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Tag: stroke

Happy ending? Pattinson retracts account of being urged to pleasure a dog in film

Actor Robert Pattinson now says the story he told on Jimmy Kimmel Live —
about being urged by a film crew to perform a sex act on a dog — didn’t actually happen.

Pattinson appeared on the show last week, and said that while filming the movie “Good Time,” the director urged him to stroke a dog’s penis. He told Kimmel he refused, and that a prosthetic penis was used for the scene.

PETA, maybe a little too soon, jumped on the story, criticizing the movie’s makers but supporting Pattinson for his courageous refusal to do what he was asked.

“PETA depends on actors and crew members to come forward when they see mistreatment, whether it involves a dog who is being forced into churning water on the set of ‘A Dog’s Purpose‘ or an A-list actor who is being asked to molest his canine co-star,” PETA Vice President Lisa Lange said in a statement.

She added, “Robert Pattinson is our kind of guy (and everyone’s who has a heart) for refusing to masturbate a dog — which is like child molestation — and for talking about it so that the public can see that once again animal trainers’ top priority is money and animals’ interests and well-being are often ignored.”

After the PETA statement, Pattinson cleared the record. He issued his own statement, saying the story he told Kimmel was “a joke.”

“The story I told on Jimmy Kimmel last night seems to have spiraled out of control,” he said in a statement to E Online. “What didn’t come across is that this was supposed to be a joke. No one at all expected or assumed that anything like that would happen on the Good Time set.”

No one, maybe, except PETA and millions of animal lovers.

GoodTime2017Pattison’s initial remarks on the show were in reference to a scene in which his character, he said, was “sleeping with the dog and basically giving the dog a hand job.”

“I asked the trainer [about it] because the director was like, ‘Just do it for real, man! Don’t be a pussy!’ And the dog’s owner was like, ‘Well, he’s a breeder. I mean, you can. You just gotta massage the inside of his thighs.’ I was like, ‘Just massage the inside of his thighs?!’ I didn’t agree to do the real one, so we made a fake red rocket.”

He prefaced his telling of the story with these words, “Oh, God! I don’t even know if I can say this. There are a lot of things in this movie which really cross the line of legality. Like, it’s not even on the line, it’s way beyond the line.”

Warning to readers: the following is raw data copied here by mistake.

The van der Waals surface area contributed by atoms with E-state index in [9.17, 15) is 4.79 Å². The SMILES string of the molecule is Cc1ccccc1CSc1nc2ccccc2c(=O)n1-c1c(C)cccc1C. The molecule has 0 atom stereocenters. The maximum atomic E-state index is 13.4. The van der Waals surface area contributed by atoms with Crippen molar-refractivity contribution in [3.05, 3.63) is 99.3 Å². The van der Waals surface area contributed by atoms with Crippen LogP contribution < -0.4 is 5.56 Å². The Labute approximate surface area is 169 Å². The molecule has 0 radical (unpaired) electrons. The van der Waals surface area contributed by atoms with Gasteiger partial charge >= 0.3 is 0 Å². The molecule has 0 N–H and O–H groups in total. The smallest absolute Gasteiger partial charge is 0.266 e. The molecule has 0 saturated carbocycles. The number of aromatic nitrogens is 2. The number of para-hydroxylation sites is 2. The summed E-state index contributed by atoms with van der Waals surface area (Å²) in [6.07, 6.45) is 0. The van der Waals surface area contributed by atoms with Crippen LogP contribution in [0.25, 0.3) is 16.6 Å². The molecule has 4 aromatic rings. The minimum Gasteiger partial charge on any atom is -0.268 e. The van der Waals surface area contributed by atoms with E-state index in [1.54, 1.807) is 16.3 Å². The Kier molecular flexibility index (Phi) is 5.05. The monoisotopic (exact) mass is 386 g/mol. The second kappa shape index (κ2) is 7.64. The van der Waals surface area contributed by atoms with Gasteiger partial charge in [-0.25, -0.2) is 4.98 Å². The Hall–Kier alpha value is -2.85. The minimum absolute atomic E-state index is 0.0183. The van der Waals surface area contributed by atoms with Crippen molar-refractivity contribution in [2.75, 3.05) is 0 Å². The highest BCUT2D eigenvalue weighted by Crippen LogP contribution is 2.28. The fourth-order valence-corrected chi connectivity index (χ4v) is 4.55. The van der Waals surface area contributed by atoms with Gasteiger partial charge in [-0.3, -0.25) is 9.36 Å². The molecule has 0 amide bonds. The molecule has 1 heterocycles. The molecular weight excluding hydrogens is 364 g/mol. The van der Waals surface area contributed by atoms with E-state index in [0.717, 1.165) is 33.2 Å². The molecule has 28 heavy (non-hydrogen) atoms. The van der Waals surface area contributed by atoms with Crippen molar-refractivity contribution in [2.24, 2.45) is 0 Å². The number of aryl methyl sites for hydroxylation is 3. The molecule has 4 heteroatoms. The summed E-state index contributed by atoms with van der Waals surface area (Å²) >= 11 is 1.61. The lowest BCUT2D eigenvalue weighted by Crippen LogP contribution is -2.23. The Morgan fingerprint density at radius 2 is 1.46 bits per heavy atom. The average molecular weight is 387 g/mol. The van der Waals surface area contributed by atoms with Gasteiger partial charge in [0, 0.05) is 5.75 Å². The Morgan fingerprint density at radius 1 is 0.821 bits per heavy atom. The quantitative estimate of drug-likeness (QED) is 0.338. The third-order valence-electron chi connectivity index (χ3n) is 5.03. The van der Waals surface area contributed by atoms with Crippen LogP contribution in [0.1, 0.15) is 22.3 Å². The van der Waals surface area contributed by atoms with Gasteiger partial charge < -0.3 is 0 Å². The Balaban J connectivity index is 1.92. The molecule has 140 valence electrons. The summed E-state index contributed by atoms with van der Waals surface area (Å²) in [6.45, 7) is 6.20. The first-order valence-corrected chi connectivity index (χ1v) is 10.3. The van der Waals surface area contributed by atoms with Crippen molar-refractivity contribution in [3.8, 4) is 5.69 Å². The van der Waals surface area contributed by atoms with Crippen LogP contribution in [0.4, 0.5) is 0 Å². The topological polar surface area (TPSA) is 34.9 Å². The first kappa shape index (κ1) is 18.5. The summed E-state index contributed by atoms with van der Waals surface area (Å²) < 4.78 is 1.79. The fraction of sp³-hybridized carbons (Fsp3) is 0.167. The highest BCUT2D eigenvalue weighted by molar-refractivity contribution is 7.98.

That doesn’t sound too much like the set-up for a joke, but he insisted later that a joke — funny or not — is what it was.

Co-director Josh Safdie, in a statement on Instagram, denied that Pattinson was pressured to touch the dog inappropriately. He said the prosthetic device was used in filming. The scene, however, was deleted during editing.

“Everyone involved in Good Time are amazing professionals and have come together to make a movie that I’m extremely proud of,” Pattinson said. “I feel embarrassed that in the moment, I was trying to make Jimmy laugh, only to create confusion and a false impression.”

The independent film stars Pattinson as Constantine “Connie” Nikas who is trying to evade authorities and get his brother out of jail after a bank robbery goes wrong.

It premiered to rave reviews at Cannes in May and opens August 11.

Boy with Vitiligo meets the dog that has inspired him from afar — Rowdy the Lab

carterandrowdy

An 8-year-old Arkansas boy got to meet the dog who has inspired him from afar for the past year.

Thanks to an anonymous donor, Carter Blanchard, who has Vitiligo, an auto-immune disease that causes skin to lose its pigmentation, flew to Oregon over the weekend to meet Rowdy, a 14-year-old black lab with the same condition.

Rowdy is an ambassador for the American Vitiligo Research Association. He developed Vitiligo more than two years ago, giving the 14-year-old dog’s face the appearance of a panda in reverse.

With his owners, he works to further understanding of the condition, and help children — often embarrassed over and teased about the condition — to learn to be comfortable in the skin they’re in.

Carter, for example, began struggling with his self worth after his appearance changed when he was in kindergarten, his mother, Stephanie Adcock, said.